Dr, Danilo Brito
The third molars known by their different names as wisdom tooth, wisdom tooth or wisdom teeth, terms that make a logical allusion to the relationship with age in which they usually appear between 17 and 25 years, indicating that the human being is an adult due to Hence more judicious, with greater sanity and more wisdom, But it is not precisely their names that make them so smoky.
This last tooth of the adult begins to form between 8 to 10 years, but its appearance usually does between 17 and 25, which is when its root and crown are fully formed and the full development of the jaws has occurred, painfully impacting the patient. or causing other havoc, in the best of cases giving the non-appearance of these.
They occupy the last place in the dental arch making their space reduced, which frequently prevent them from emerging in the oral cavity, being partially or totally trapped or retained in the bone in unsuitable and very unfavorable positions.
Its peculiar position has been studied, giving us to know the different classifications related to its position and orientation and degree of eruption, the most widely used being those of Winter, known as: teeth in vertical position, meso-lingual, disto-lingual, horizontal, inverted semiregular, inverted angular disto, lingo-angular, and angular vestibule.
No less important is the classification of Pell Gregory
Class I. There is sufficient space between the ascending branch of the mandible and the second molar to accommodate the crown of the third molar.
Class II. The space between the ascending branch of the mandible and the distal part of the second molar is less than the diameter of the crown of the third molar, so it can partially emerge.
Class III. All or almost all of the third molar is within the branch of the jaw.
As professionals, we use classification to name the positions and the way they are found, this helps us to have specific names in our diagnosis and clearer guidelines in the treatment plan, for which we will use radiographic images such as panoramic and tomographic images such as 3d. The high incidence of problems that these teeth bring is that most often they are retained and their incorrect eruptions causing pain, in turn they play an important role in oral pathologies causing disorders such as inflamed gums, decreased mouth opening, pain very strong acute, facial inflammation, painful neck nodes, infectious complications (peri-coronitis) cysts, granulomas, sensory disorders, lacerations in the mucosa, sensory and motor disorders, periodontal pathologies, caries, among others.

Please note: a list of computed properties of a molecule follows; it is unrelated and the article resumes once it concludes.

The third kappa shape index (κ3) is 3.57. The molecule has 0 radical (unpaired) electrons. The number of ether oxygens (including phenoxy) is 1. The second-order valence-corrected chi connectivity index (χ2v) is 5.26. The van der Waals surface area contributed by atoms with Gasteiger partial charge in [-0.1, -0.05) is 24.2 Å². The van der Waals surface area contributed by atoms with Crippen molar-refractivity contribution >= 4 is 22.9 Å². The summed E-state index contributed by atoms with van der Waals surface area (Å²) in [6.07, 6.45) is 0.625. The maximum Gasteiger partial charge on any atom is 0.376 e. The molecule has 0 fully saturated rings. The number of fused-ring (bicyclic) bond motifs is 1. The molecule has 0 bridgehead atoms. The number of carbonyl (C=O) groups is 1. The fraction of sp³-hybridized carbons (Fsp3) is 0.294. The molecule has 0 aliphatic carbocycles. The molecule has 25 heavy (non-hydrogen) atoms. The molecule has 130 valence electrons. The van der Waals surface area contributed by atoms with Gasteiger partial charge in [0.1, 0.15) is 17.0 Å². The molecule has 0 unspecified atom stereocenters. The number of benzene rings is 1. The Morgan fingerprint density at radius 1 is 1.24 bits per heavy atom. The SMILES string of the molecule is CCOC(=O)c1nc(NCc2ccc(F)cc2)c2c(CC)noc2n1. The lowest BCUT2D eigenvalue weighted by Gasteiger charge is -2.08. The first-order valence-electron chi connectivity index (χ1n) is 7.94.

Although it is true that third molar surgery should not be considered as a routine treatment without careful evaluation of the actual indications, it is also true that in most cases this is the treatment of greatest recurrence.
Surgery should not be something that worries us, but it depends on each case. Most of them are so complex that the intervention of a Maxillofacial surgeon is practically obligatory and preoperative care, during the procedure and postoperative, ranging from diet to postures, is essential in each case.
One of the major concerns that increasingly afflicts the patient and especially surgeons is the large number of untrained dentists who are dedicated to surgeries of these complex structures, making the treatment more traumatic than the injury itself. Because it is common to see patients in our office with trauma due to a complicated and poorly managed procedure that can range from edema to a mandibular fracture without talking about the pain and fear that forever marks this patient.
As a final recommendation, I urge that when making decisions about your third molars, you orient yourself well with a professional who makes a good diagnosis and a treatment plan, if your third are in good position and do not cause any discomfort, you should not remove them, but If the case warrants it, visit a qualified professional it is likely that you will invest more economically, but as a result you will have a non-traumatic experience and will not put your health at risk.